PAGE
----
A Young Person Recommends... TPG New Talent
Anisa Maharjan reviews TPG New Talent which runs from 14 Jun - 6 Oct 2019 at The Photographers' Gallery.
TGP New Talent is currently displayed in The Photographers' Gallery. It is an annual exhibition that sets out to support emerging artists to showcase their work. The eight artists are: Alberto Feijoo, Giovanna Petrocchi, Rhiannon Adam, Miguel Proença, Adam Jalloh, Seungwon Jung, Alice Myers and Chiara Avagliano. They are all diverse and from different countries which I like because we get to see lots of culture and a range of materials and concepts. This is interesting as there are different pieces of art in one exhibition and the variety of themes all contrast each other. The exhibition is full of photographs, sculptures, audio and even tapestries.
As you first walk through the exhibition the art flows through two rooms seamlessly. The first thing I noticed was the small sculptures by Alberto Feijoo which are all laid out together on a table. The sculptures had a simple structure and resembled a building to me. The abstract sculptures were bold and brightly coloured which caught my attention. The contrasting in colours like orange and blue were used to cover the whole sculpture which made them eye-catching and stands out.
My favourite artwork in this exhibition was by Seungwon Jung. The huge hanging cloth down the middle of the ceiling made me stare at it straight away. I really liked how it was a camouflage pattern and it looks like water or grass. It looks like something different depending on your personal perspective. This makes you look and think more closely about Jung’s work. Also, I love Seungwon Jung's tapestries that are hung on the wall and from afar it looked like a painting but as I got close and noticed each individual string it seemed like water to me. I liked this piece because it seemed surreal and I loved the different tones of blue used. It's calming and peaceful to look at and reminded me of being at the beach because there were even little rocks at the bottom of the art. It was little details like that which I thought was successful.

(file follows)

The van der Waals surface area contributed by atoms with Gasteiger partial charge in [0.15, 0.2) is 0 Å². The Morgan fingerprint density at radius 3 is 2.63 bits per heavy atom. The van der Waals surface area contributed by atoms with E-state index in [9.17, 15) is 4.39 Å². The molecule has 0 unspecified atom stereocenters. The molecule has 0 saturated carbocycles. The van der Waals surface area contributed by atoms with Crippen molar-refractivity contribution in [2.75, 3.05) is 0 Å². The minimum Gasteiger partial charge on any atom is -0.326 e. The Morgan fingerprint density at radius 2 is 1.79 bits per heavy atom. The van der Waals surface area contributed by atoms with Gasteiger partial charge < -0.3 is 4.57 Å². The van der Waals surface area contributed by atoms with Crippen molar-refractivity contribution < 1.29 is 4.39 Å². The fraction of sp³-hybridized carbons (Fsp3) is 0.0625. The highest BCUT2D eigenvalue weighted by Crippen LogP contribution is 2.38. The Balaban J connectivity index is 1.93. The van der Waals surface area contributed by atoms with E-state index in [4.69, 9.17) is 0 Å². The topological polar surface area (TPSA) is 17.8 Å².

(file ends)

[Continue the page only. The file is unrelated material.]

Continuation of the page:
Something that also caught my eye was the lake by Chiara Avagliano. You have to look really close to see all the small meticulous details then you will realise how realistic it is. Each separate layer is intricate and it's even filled with water. All the artists have different themes and pieces of work but being in one place they all compliment each other because they all have colour. However, I think you can also see a significant difference because they are all different materials and concepts.
The final piece that I would recommend are the photographs by Miguel Proença. The photos are inspired by ancient practices. I love the photo of the traditional pagan costume because it's rainbow coloured, it seems unconventional to our society but cool. The idea of wearing a mask and costume made me wonder who is actually under all of the disguises. It also made me question what sort of message Proença is trying to portray. I think that the fact that the child is wearing a costume could mean that they are representing their culture but it could also be a search for your own identity with deeper emotions about showing your true ego. I also like how the six photos are hung together because they are all quite dark-toned images and it gives it a sense of mystery.
Overall, I would recommend this amazing exhibition for everyone. Not only is there a mix of media and materials but there is also a mix of culture and messages that all eight artists are displaying. I believe that there is at least one artwork that everyone will like because there is a variety of styles. Finally, this exhibition will allow your insights on society's issues to deepen and it will allow you to be exposed to new cultures. It is not only educational but also quite amusing to visit.
- Anisa Maharjan